I haven't written anything in four years. I'm sort of dried up.
I deliberately decided to write a kind of guide to leather bars for straight people, for people not into leather, so that people could see what it was all about.
I deliberately wrote a poem in my last book where I was suggesting that there are other passions as great as or more important than the passion of sex.
Being in the closet, I saw being homosexual as a deliberate choice. It's got nothing to do with choice or the will, but I was being defiant about it.
While I don't satisfy my curiosity about the way I work, I'm terribly curious about the way other poets work. But I would think that's true about many of us.
We tend to put poems into factions. And it restricts our reading.
My thoughts are crowded with death and it draws so oddly on the sexual that I am confused to be attracted by, in effect, my own annihilation.
We learned in the university to consider Wordsworth and Keats as Romantics. They were only a generation apart, but Wordsworth didn't even read Keats's book when he gave him a copy.
When I first started teaching at Berkeley in 1958, I could not announce that I was gay to anybody, though probably quite a few of my fellow teachers knew.
I work best in rhyme and meter. I was most confident of myself in that way.
As humans we look at things and think about what we've looked at. We treasure it in a kind of private art gallery.
I don't know how to sit outside myself and test against a hypothetical self who stayed home.
I think most men, heterosexual and homosexual, enjoy being considered sexual objects.
We control the content of our dreams.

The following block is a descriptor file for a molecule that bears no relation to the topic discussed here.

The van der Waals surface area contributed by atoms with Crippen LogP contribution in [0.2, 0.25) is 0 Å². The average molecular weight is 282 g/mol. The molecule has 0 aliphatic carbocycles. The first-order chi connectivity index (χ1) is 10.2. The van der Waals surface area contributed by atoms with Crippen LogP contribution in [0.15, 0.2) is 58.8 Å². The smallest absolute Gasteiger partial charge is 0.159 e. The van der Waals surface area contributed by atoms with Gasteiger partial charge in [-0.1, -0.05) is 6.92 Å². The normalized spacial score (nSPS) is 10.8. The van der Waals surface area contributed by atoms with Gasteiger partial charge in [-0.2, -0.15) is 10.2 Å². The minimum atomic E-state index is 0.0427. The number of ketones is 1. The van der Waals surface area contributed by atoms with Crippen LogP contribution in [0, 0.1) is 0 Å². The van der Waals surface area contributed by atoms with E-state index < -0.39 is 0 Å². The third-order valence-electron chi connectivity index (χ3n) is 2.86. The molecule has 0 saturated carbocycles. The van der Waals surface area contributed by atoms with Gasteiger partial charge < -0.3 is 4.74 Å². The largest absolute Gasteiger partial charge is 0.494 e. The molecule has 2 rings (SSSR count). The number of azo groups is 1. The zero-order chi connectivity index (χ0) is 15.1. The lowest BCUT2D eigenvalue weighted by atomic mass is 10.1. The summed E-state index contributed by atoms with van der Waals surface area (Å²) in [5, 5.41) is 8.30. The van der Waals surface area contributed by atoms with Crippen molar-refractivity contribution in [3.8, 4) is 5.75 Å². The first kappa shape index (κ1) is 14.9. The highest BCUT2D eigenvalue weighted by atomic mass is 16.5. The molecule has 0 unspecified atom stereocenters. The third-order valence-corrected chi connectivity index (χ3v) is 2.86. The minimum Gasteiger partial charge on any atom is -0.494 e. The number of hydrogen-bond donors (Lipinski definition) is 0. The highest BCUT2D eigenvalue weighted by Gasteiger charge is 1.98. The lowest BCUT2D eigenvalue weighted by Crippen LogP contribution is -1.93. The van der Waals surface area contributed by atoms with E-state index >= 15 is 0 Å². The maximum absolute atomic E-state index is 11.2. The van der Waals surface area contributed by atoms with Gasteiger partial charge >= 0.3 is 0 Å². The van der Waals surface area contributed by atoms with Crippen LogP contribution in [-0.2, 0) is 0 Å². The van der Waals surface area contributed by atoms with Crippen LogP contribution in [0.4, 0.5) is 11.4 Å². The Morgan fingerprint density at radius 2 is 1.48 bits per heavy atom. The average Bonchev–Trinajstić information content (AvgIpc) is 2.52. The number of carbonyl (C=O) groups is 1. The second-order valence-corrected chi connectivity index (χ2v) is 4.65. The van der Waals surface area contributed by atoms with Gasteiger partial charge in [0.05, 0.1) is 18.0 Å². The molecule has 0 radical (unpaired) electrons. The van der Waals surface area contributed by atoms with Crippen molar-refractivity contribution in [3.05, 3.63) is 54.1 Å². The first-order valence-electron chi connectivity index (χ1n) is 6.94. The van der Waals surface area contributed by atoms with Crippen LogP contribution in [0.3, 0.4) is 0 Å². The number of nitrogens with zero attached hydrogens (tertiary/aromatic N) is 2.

Donald Davie was someone whom I got to know shortly before his death. He was consistently supportive, very kind to me, but he was very against queers.
I don't think of sex as a self-destructive impulse.
I was reading the poems of Rochester. Rochester made himself out to be bisexual, but I think that was only to shock. Most of his poetry is sexual, even pornographic.
When I was an undergraduate I had very badly annotated editions of Shakespeare's sonnets, all of which left out the important fact that will has a sexual sense in Shakespeare's sonnets.
Edmund White said he thought coming out in public was good for any writer's work. It was for mine, because the subject matter is so much greater.
I was much influenced by Jean-Paul Sartre.
Deep feeling doesn't make for good poetry. A way with language would be a bit of help.
My old teacher's definition of poetry is an attempt to understand.
It was difficult being a teacher and out of the closet in the '50s. By the time I retired, the English department was proud of having a gay poet of a certain minor fame. It was a very satisfactory change!
You know I know you know I know you know.
There have been two popular subjects for poetry in the last few decades: the Vietnam War and AIDS, about both of which almost all of us have felt deeply.
I notice that students, particularly for gay students, it's too easy to write about my last trick or something. It's not very interesting to the reader.
Ginsberg's Collected Poems contains a wonderful poem about making it with Neal Cassady.
When I first started to write, I was aware of being queer, but I didn't write about it. Queer poems would probably not have been accepted by the editors I sent them to.
I was at a benefit for some imprisoned students in the '60s at San Francisco State, and there were lots of poets reading for the benefit: one was Elizabeth Bishop.
I try not to observe myself in the process of composing a poem because I don't want to come up with a formula, which I would then be unscrupulous in using.
I had assumed that I would age with all my friends growing old around me, dying off very gradually one by one. And here was a plague that cut them off so early.
I admired what my students were writing, but I think their improvement doesn't directly result from me but from being in a class, being with each other.
Many of my poems are not sexual.
With my creative writing students, I've taught literature more than I've taught writing courses'I just hope to make them better.
More Thom Gunn Quotations (Based on Topics)
Literature - Poetry - Education - Death & Dying - Work & Career - Sex - Language - Writing - Fame - Teachers - Poets - Change - Passion - Generation - Time - Emotions - Reading - People - Man - View All Thom Gunn Quotations
John Keats - Homer - William Somerville - William Congreve - Thomas Moore - Thomas Gray - Sophocles - Robert Service - Elizabeth Barrett Browning - Edward Young